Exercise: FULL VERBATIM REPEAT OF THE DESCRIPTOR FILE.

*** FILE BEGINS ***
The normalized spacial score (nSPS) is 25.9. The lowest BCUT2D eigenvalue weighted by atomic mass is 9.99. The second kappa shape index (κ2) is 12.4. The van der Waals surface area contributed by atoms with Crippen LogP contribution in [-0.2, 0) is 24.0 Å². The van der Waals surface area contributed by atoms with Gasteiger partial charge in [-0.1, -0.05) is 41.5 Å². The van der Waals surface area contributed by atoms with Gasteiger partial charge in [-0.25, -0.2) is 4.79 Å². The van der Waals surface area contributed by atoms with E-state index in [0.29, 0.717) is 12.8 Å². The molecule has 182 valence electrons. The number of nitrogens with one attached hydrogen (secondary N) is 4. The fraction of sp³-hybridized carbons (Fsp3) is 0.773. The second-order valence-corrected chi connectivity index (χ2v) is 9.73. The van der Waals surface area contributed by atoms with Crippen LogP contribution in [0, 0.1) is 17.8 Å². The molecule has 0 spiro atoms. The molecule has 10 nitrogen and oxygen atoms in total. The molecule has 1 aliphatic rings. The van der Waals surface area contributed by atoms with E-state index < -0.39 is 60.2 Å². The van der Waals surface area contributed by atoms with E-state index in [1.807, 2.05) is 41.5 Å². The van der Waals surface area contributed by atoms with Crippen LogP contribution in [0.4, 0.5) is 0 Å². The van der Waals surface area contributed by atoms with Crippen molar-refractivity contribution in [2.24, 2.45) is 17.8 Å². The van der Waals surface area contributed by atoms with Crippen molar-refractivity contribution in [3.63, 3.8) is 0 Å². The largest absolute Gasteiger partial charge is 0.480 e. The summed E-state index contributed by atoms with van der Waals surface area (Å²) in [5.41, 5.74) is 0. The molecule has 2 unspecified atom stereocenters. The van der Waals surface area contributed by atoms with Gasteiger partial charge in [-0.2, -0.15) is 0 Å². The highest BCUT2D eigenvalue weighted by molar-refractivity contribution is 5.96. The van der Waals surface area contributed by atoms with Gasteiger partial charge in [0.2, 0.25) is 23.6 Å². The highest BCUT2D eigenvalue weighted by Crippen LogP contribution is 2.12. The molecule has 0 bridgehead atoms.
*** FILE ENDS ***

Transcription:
The normalized spacial score (nSPS) is 25.9. The lowest BCUT2D eigenvalue weighted by atomic mass is 9.99. The second kappa shape index (κ2) is 12.4. The van der Waals surface area contributed by atoms with Crippen LogP contribution in [-0.2, 0) is 24.0 Å². The van der Waals surface area contributed by atoms with Gasteiger partial charge in [-0.1, -0.05) is 41.5 Å². The van der Waals surface area contributed by atoms with Gasteiger partial charge in [-0.25, -0.2) is 4.79 Å². The van der Waals surface area contributed by atoms with E-state index in [0.29, 0.717) is 12.8 Å². The molecule has 182 valence electrons. The number of nitrogens with one attached hydrogen (secondary N) is 4. The fraction of sp³-hybridized carbons (Fsp3) is 0.773. The second-order valence-corrected chi connectivity index (χ2v) is 9.73. The van der Waals surface area contributed by atoms with Crippen LogP contribution in [0, 0.1) is 17.8 Å². The molecule has 0 spiro atoms. The molecule has 10 nitrogen and oxygen atoms in total. The molecule has 1 aliphatic rings. The van der Waals surface area contributed by atoms with E-state index < -0.39 is 60.2 Å². The van der Waals surface area contributed by atoms with E-state index in [1.807, 2.05) is 41.5 Å². The van der Waals surface area contributed by atoms with Crippen LogP contribution in [0.4, 0.5) is 0 Å². The van der Waals surface area contributed by atoms with Crippen molar-refractivity contribution in [2.24, 2.45) is 17.8 Å². The van der Waals surface area contributed by atoms with Crippen molar-refractivity contribution in [3.63, 3.8) is 0 Å². The largest absolute Gasteiger partial charge is 0.480 e. The summed E-state index contributed by atoms with van der Waals surface area (Å²) in [5.41, 5.74) is 0. The molecule has 2 unspecified atom stereocenters. The van der Waals surface area contributed by atoms with Gasteiger partial charge in [-0.2, -0.15) is 0 Å². The highest BCUT2D eigenvalue weighted by molar-refractivity contribution is 5.96. The van der Waals surface area contributed by atoms with Gasteiger partial charge in [0.2, 0.25) is 23.6 Å². The highest BCUT2D eigenvalue weighted by Crippen LogP contribution is 2.12. The molecule has 0 bridgehead atoms.